As a barrister, your financing requirements are unique. Often, lenders or brokers don’t understand the unique remuneration structure of a barrister – and this can lead to you losing out.
Read on to find out important tips and information to know before you take out a home, commercial or chambers loan.
What do you need to consider?
When seeking any form of finance as a barrister-at-law, it is pertinent to consider the following:
- Increase in income: If you’ve had an uptick in income in the current financial year, lenders may disregard this and use your previous years’ tax returns or an average to calculate borrowing capacity.
Recommendation: Be sure to use a lender that will count your most recent financial year’s income to maximise borrowing power.
- Tax debts: Will not be accepted by most major and 2nd-tier lenders. This could reduce your borrowing power or inhibit it completely, depending on the lender and your level of debt.
Recommendation: If you’re looking to borrow for a home loan, tax debts must be repaid or moved into another facility.
- Comprehensive credit reporting: As of 2020, all missed repayments are reported to credit bodies and therefore will be visible to lenders when assessing your application.
Recommendation: It’s important that all bills are paid on time.
- Barrister specific policies: Apply to a lender with a credit policy specific to barristers. Private banks are not always best as they can be more expensive and may not have legal professional credit policies.
Recommendation: This can be difficult to navigate and is best outsourced to a specialist broker such as Legal Home Loans to protect your interests.
Types of loans and what they mean for you as a barrister:
- Home Loans
A loan secured by a first mortgage over a property. Home Loans typically involve interest and principal repayments. Generally, as a barrister you could be eligible to purchase with a deposit of 10% of property value plus stamp duty, as you may be exempt from paying Lender’s Mortgage Insurance.
- Investment Loan
Also secured by a first mortgage, investment loans may be set up as interest only repayments for tax purposes. As per residential home loans, you could be eligible to purchase with a deposit of 10% of property value plus stamp duty, as you may be exempt from paying Lender’s Mortgage Insurance. It may be possible to use equity in any existing properties you own to borrow 100% of property value plus costs.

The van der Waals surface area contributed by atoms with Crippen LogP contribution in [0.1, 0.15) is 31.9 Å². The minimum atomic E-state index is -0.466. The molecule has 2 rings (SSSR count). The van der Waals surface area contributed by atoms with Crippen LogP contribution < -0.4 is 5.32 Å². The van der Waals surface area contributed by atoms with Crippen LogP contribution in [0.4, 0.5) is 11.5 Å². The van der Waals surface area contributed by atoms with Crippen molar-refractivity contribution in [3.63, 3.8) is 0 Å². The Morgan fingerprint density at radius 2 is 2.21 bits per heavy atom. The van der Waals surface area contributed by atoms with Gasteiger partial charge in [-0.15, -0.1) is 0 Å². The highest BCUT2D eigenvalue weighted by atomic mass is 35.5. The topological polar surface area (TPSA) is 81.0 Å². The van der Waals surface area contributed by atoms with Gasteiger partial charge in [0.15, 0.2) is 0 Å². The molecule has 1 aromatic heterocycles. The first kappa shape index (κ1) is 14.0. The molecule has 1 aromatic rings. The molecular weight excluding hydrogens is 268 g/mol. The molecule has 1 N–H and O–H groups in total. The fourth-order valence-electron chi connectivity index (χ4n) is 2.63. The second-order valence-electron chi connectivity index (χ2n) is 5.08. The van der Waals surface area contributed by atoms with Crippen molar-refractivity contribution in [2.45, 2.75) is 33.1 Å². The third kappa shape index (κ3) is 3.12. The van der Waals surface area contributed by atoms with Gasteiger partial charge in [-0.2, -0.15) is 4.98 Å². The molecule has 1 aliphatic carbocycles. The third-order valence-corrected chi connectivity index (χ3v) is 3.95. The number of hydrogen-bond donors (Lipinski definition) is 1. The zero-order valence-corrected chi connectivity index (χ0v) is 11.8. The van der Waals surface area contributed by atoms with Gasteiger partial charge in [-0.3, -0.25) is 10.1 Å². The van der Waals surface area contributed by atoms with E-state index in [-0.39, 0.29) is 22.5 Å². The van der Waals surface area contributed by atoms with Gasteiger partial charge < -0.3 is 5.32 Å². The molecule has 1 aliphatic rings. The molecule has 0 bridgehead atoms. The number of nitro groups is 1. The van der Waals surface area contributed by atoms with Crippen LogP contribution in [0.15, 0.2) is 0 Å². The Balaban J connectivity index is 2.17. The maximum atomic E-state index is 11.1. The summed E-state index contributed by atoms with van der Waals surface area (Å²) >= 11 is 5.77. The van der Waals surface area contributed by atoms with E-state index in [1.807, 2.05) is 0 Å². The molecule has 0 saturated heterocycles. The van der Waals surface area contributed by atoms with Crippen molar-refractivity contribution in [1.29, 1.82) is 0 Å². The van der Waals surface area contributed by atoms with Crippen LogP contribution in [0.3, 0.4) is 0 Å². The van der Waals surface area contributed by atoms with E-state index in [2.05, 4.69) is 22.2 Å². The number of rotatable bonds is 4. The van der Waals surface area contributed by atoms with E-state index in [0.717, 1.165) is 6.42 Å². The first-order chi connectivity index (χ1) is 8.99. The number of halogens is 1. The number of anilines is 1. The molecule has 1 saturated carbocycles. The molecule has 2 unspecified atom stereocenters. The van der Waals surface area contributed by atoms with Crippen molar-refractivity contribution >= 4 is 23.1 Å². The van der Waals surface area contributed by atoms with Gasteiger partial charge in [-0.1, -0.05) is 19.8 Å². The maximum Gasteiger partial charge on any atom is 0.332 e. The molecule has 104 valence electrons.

A credit facility linked to a business transaction account, allowing you to draw your account into arrears to a set limit. Overdrafts are useful for covering short-term cash flow. Repayments are generally Interest + Principal but can be structured to time periods suitable for you.
- Working capital facility
A loan to help finance everyday operations, such as payroll or rent. A working capital facility is a revolving line of credit that is usually low-cost, easy to obtain and particularly useful during periods of business inactivity. Can be set over a fixed term with Interest only repayments.
- Chambers Finance
Relevant to certain Australian states and territories, this is a loan secured by a General Security Agreement (GSA) over shares in chambers. Banks will typically lend 50-60% of chambers’ value. Can be set to interest only and repaid over a fixed term. Chambers can be secured against your residential property if available, which results in lower repayments and rates, greater borrowing capacity and an increased loan term.
- Asset Finance
Loan secured by the vehicle being purchased in the form of a chattel mortgage. Set over a fixed term, typically 3-5 years, with options to repay down to zero or up to a 35% residual balloon. At Legal Home Loans, we also offer complimentary car sourcing to our esteemed clients to make your new drive a breeze from start to finish.
As Australia’s only finance broking service for legal professionals, we understand your needs and how to leverage your elite standing with lenders like no other.
Have a question or want to get started on your next loan? Ask us today.